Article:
A great application of IOTA is its ability to track a car’s life and create a “digital twin” that is transparent and immutable. This can help prevent odometer fraud in the used car market and eliminate the need for third-party vehicle history reports for cars, as an accident could not be hidden as it would have been logged on the DAG.

The digital twin is also useful for “consumption-based” insurance, which is expected to become more of the norm as self-driving cars will likely enable ordinary people to rent out their car for the day to tourists, friends and the like.

Data integrity is another use case. In this episode of Rooftop Talks, Dominik Schiener, one of the co-founders of IOTA, addresses one of the most important unique aspects of IOTA. Skip to 19:25 for just the question and answer.

This feature is that on the IOTA network you do not need a token to participate. This is extremely powerful for IoT security. By allowing connected devices to participate in the IOTA Tangle without making IOTA, true data integrity is created in the Internet of Things.

What that means in the case of self-driving cars and so many other industries is that commands are pure and theoretically immutable. That means IOTA could become a digital failover, protecting us from hackers changing what certain things are doing.

Schiener’s example of this is once again the topic of self-driving cars. The idea of ​​someone hacking your car to do the command [steering wheel right]actually [steering wheel left], is scary and extremely dangerous, to say the least. But if these commands were held on the Tangle and the car freely participated in the network with constant transaction from IOTA, then important functions of the car now run immutably through the Tangle.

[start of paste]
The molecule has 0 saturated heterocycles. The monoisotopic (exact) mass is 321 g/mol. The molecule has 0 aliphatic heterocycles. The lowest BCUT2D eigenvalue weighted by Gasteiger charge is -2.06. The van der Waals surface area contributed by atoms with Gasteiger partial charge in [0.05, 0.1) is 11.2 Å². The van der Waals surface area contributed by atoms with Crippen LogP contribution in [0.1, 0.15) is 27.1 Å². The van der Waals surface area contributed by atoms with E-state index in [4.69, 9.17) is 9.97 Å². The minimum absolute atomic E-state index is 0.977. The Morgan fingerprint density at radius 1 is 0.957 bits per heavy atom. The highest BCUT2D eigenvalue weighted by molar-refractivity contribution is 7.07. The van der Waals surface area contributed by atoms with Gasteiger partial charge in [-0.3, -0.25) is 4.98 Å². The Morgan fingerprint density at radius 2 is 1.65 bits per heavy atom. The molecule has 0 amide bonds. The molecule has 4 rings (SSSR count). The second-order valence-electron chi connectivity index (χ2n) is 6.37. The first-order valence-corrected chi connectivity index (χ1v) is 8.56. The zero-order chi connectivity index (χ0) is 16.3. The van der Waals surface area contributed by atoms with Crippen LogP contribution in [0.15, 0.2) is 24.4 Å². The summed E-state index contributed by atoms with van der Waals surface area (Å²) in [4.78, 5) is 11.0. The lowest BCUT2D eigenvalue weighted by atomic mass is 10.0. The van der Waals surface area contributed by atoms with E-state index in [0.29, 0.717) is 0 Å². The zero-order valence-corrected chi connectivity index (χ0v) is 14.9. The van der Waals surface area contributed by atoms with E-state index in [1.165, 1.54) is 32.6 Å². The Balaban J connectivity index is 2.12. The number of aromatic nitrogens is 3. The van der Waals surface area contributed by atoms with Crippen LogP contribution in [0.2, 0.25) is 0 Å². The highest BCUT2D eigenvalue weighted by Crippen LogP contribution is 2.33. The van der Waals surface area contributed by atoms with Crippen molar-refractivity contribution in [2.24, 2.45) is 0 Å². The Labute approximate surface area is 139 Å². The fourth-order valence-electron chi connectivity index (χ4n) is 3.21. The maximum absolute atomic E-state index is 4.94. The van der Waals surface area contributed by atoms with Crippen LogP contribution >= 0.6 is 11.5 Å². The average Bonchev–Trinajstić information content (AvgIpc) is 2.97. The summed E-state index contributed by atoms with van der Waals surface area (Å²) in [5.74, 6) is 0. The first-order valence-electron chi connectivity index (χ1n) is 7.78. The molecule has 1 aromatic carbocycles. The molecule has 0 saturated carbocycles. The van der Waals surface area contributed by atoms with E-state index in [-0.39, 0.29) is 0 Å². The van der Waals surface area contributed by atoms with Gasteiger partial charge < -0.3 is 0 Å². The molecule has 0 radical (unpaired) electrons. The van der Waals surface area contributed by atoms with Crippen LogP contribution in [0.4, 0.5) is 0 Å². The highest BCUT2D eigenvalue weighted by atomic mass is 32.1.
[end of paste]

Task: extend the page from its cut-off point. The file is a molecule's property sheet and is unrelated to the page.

In short, IOTA also works with the non-profit organization “REFUNITE”. There, IOTA hopes to help refugees reconnect with loved ones they were separated from when the conflict erupted by giving refugees digital identities. These identities can be searched and found via lo-fi technologies like SMS and call centers, allowing displaced families to reconnect.

Last but not least, just some rapid-fire applications that can be found on the IOTA website that you can explore further on your own. IOTA has plans for supply chain applications that can be explored here and demonstrated here. Here you can demonstrate and explore agricultural applications. Smart City applications can be found here and Industrial IOT applications can be found here.


What you should know about IOTA’s tokenomics is that they are slightly deflationary as 2.78 billion coins were offered in their ICO and there are no plans to add more. So it’s slightly deflationary because some of those coins are lost when people lose their keys and they aren’t replaced.

Remember when I commented that you don’t have to have IOTA to join the network? Well, this is important to IOTA’s tokenomics, as the natural demand for IOTA does not arise from infrastructure usage like in Ethereum and Bitcoin’s networks.

This means price increases are directly related to transactions, not adoption. But that doesn’t mean the adoption won’t have a future price impact. If IOTA is to be the framework for the machine economy, then there will be some natural acceptance that will precede the increased number of transactions these machines coming online will produce.

What about this 2020 hack?

Last but not least, let’s talk about the 2020 hack. Because that was a major setback.

The hack came from the third party Moonpay, which IOTA recruited to allow users to purchase directly from IOTA. Moonpay’s code contained a hack that leaked vital information about users’ IOTA wallets to the hacker. The hacker then waited until an update was imminent before liquidating the wallets, as the update would then delete the hack from the code, making it much more difficult to trace back.

The important lesson here is about the nature of the hack. The ledger was not changed, which is good because the promise of these technologies is that the ledger cannot be changed. Not that you can’t steal your private keys and lose all your money.

This in no way excuses the hack, but it is important to know where the error came from. IOTA has a three part series here where you can see a summary of events, actions taken and lessons learned.


All in all, IOTA is a technology that greatly expands its applications and has no foreseeable scaling problems. Like all cryptos, it’s not immune to attack, but that didn’t stop or even slow down the formation of new partnerships, as the nature of the hack wasn’t something that didn’t happen to Facebook or the New York Times, The Guardian, Twitch, Reddit or the UK government.